One of the most important monthly economic releases is the Employment Situation report from the U.S. Department of Labor. This is one of the top measurements of a healthy economy, although traders and investors tend to focus more on the monthly payrolls gains rather than the official unemployment report.
Friday’s economic report showed that the official unemployment rate was exactly as expected (Bloomberg and Wall Street Journal) at 4.1%. What was not anticipated was that the nonfarm payrolls and private sector payrolls came in much weaker than expected.
There is an explanation for why the report was weak on the jobs created, but it was still shy enough that some investors and economists wonder if it will tame endless interest rate hike expectations in 2018.
Nonfarm payrolls rose by just 148,000 and private sector (nongovernmental) payrolls rose by 146,000 in December. Bloomberg was calling for a consensus of 191,000 on nonfarm and 185,000 on private payrolls.
Where the discrepancy may have come into play was that retail lost 20,000 jobs. That may have been tied to some upcoming closures and would have taken place right before or right after the Christmas sales. And among the unemployed, the number of new entrants also decreased by 116,000 in December.
Another discrepancy was that November’s already large gains were revised higher and that takes away from some of the forward month’s strength. November was revised to 252,000 from a prior 228,000 in nonfarm payrolls and up to 239,000 from 221,000 in private payrolls.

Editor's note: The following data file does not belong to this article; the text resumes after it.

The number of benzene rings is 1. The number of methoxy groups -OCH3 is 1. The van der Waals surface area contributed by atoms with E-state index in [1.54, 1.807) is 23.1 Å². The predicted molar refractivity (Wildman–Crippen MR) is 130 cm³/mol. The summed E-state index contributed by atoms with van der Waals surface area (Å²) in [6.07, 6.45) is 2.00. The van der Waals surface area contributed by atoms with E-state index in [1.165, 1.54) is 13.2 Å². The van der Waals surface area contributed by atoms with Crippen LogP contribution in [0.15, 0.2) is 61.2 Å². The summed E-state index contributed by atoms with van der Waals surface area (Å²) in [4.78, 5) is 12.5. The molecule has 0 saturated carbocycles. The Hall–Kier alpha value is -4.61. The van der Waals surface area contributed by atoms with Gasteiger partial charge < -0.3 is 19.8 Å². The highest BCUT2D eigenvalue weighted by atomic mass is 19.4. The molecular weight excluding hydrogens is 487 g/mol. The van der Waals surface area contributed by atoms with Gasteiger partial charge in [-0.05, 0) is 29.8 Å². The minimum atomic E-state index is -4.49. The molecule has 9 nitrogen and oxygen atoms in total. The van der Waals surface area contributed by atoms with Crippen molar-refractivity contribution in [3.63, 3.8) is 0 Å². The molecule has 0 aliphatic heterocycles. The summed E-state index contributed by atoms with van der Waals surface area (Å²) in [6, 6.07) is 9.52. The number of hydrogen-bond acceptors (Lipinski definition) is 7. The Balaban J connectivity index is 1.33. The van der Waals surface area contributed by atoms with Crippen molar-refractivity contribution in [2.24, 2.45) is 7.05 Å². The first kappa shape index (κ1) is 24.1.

One bright spot was in the manufacturing payrolls rising by 25,000 in December. Bloomberg had represented a forecast of just 15,000 for the month, and the November gain was 31,000.
The hourly workweek was flat at 34.5 hours.
The labor force participation rate remains quite low 62.7%. This matched November and was not a shock to the markets. Frankly, this number is going to have to improve if the positions open and unfilled will ever get filled.
As expected, average hourly earnings rose by 0.3% in December. While that sounds low on the monthly gain, the annual gain, versus December of 2016, showed a pop of 2.5%. That may not represent major wage inflation on the surface. Still, with all the bonuses being offered up and with a stronger jobs climate after tax reform it may lay the groundwork for further wage pressures ahead.
Another issue to consider inside the jobs number each month is the number of unemployed persons who are actively looking for a job. This figure rose marginally to 5.308 million in December. The pool of available workers (those seeking a job and those who are not seeking a job) was very similar at 11.884 million people.
Stocks were up the first three days of 2018, and Friday’s disappointment came with the silver lining that maybe this means a slightly less aggressive Federal Reserve for rate hikes in 2018. The S&P 500 was up over seven points at 2,731 and the Dow was up 65 points at 25,140 in mid-morning trading on Friday. Also worth noting was that the yield on the 10-year Treasury note was 2.46% mid-morning.